translational-medicine-haematoxylin

Figure 1: MSF expression in breast tissues. Paraffin-embedded tissues were stained with MSF-specific antibody and counter-stained with haematoxylin. Brown colour denotes positive staining.
A. Histologically normal breast tissue from a non-tumour patient (NB). No MSF expression in the normal breast lobules or associated stroma. High background in the extracellular matrix of the interlobular stroma, but not in the intralobular stroma. B. Histologically normal breast tissue from the excision margin of a breast carcinoma (NB-T). MSF-positive lobular epithelium, negative stromal cells. C. Normal/benign breast lobule from a patient with fibrocystic change (B). Positive staining in the lobular pithelium, associated fibroblasts and vessels. D. Benign breast tumour, fibroadenoma (B). Positive staining in the tumour epithelium, fibroblasts and vessels. Mostly negative inflammatory cells E. Ductal carcinoma in situ (DCIS). Homogeneous epithelial staining. F. Malignant breast tumour, infiltrating lobular carcinoma of pleomorphic type (T). Heterogeneous epithelial staining.
Original magnification x200 (A, B, D, E, F) and x400 (C).

Differential expression of MSF in normal, benign and malignant breast tissues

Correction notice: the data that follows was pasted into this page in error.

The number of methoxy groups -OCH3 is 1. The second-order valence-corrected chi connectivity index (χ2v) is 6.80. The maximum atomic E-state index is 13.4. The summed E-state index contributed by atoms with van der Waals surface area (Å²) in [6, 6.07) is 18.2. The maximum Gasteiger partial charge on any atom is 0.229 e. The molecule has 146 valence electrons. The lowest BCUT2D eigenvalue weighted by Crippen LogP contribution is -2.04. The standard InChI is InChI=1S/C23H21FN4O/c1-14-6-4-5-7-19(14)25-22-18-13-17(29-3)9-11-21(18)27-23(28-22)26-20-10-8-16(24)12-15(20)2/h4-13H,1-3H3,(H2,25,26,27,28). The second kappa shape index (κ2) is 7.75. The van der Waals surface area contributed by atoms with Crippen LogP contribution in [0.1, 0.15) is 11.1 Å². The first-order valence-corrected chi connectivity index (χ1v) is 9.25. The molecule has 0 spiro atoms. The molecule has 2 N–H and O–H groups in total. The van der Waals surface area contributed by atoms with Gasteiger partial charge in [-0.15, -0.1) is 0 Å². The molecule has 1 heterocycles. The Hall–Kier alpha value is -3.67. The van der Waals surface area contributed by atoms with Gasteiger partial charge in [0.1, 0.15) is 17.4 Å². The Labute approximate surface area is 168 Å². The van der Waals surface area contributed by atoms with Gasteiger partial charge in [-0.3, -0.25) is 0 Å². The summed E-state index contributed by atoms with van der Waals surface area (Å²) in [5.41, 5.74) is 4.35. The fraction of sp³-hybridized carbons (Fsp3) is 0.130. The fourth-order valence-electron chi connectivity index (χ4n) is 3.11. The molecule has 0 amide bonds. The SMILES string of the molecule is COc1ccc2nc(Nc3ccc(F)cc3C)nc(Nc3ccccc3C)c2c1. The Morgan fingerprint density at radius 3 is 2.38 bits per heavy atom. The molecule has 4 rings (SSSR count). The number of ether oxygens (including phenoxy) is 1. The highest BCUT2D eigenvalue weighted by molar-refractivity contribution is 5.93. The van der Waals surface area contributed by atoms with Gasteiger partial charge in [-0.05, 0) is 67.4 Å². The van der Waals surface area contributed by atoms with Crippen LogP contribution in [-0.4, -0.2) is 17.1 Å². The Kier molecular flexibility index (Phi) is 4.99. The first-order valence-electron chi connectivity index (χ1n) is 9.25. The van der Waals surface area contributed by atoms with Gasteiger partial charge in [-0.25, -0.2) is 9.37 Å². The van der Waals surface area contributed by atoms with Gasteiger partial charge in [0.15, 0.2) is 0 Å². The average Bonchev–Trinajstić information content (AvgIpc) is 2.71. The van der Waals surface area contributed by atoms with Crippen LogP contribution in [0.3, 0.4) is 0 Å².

MSF expression was assessed according to various semiquantitative indices (Materials and Methods). The tissues were first classified according to their MSF grade (overall expression) from negative (0) to strong positive (3). MSF-positive and negative specimens were observed in all tissue groups, although to significantly different extents. To facilitate the comparison of the different tissues, the number of NB, NB-T, B, T and TMA specimens showing MSF grades 0 to 3 are presented in Figure 2A as a percentage of the total numbers examined. Four samples of DCIS were classified as MSF grade 2 or 3. For statistical analyses, both the actual number of specimens and the percentage of specimens (as in Figure 2A) showing the various MSF grades were analyzed by Chi square and Fisher’s exact tests. MSF grades were combined (0/1 v 2/3) when required, due to the presence of excessive zero values or small numbers (for NB and B), and analyzed by Fisher’s exact test.

translational-medicine-mammoplasties

Figure 2: Overall MSF expression (MSF grade) and stromal grade in breast tissues.
Paraffin-embedded tissues stained with MSF-specific antibody included:
NB (n=19): Histologically normal breast tissues from reduction mammoplasties;
NB-T (n=18): Histologically normal breast from patients with breast carcinoma;